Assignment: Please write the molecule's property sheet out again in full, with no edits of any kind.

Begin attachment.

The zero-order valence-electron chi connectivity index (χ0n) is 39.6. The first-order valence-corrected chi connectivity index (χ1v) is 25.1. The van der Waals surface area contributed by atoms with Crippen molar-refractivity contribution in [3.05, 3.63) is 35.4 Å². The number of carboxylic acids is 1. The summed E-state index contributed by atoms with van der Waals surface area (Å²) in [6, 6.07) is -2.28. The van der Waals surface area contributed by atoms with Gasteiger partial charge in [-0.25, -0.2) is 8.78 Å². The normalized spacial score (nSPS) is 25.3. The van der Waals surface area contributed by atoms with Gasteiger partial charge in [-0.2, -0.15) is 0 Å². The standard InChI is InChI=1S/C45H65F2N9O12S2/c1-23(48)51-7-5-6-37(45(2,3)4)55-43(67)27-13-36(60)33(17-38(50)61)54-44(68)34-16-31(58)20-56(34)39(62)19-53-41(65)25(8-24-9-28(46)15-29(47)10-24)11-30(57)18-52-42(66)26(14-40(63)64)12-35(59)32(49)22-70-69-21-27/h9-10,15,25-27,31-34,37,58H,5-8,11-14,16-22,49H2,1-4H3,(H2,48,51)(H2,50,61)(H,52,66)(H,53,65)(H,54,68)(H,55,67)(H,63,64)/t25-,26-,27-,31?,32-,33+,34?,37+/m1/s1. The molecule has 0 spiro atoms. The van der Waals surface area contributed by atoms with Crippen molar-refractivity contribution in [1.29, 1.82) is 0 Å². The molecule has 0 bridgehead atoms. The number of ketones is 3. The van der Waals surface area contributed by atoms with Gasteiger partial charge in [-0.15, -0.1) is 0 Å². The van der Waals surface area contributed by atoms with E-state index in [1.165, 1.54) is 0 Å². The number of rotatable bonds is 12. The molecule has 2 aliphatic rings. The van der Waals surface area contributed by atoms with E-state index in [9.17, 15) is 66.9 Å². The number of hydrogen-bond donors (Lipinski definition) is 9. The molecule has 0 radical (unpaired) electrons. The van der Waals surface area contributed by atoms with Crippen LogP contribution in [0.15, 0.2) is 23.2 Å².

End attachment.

The zero-order valence-electron chi connectivity index (χ0n) is 39.6. The first-order valence-corrected chi connectivity index (χ1v) is 25.1. The van der Waals surface area contributed by atoms with Crippen molar-refractivity contribution in [3.05, 3.63) is 35.4 Å². The number of carboxylic acids is 1. The summed E-state index contributed by atoms with van der Waals surface area (Å²) in [6, 6.07) is -2.28. The van der Waals surface area contributed by atoms with Gasteiger partial charge in [-0.25, -0.2) is 8.78 Å². The normalized spacial score (nSPS) is 25.3. The van der Waals surface area contributed by atoms with Gasteiger partial charge in [-0.2, -0.15) is 0 Å². The standard InChI is InChI=1S/C45H65F2N9O12S2/c1-23(48)51-7-5-6-37(45(2,3)4)55-43(67)27-13-36(60)33(17-38(50)61)54-44(68)34-16-31(58)20-56(34)39(62)19-53-41(65)25(8-24-9-28(46)15-29(47)10-24)11-30(57)18-52-42(66)26(14-40(63)64)12-35(59)32(49)22-70-69-21-27/h9-10,15,25-27,31-34,37,58H,5-8,11-14,16-22,49H2,1-4H3,(H2,48,51)(H2,50,61)(H,52,66)(H,53,65)(H,54,68)(H,55,67)(H,63,64)/t25-,26-,27-,31?,32-,33+,34?,37+/m1/s1. The molecule has 0 spiro atoms. The van der Waals surface area contributed by atoms with Crippen molar-refractivity contribution in [1.29, 1.82) is 0 Å². The molecule has 0 bridgehead atoms. The number of ketones is 3. The van der Waals surface area contributed by atoms with Gasteiger partial charge in [-0.15, -0.1) is 0 Å². The van der Waals surface area contributed by atoms with E-state index in [1.165, 1.54) is 0 Å². The number of rotatable bonds is 12. The molecule has 2 aliphatic rings. The van der Waals surface area contributed by atoms with E-state index in [9.17, 15) is 66.9 Å². The number of hydrogen-bond donors (Lipinski definition) is 9. The molecule has 0 radical (unpaired) electrons. The van der Waals surface area contributed by atoms with Crippen LogP contribution in [0.15, 0.2) is 23.2 Å².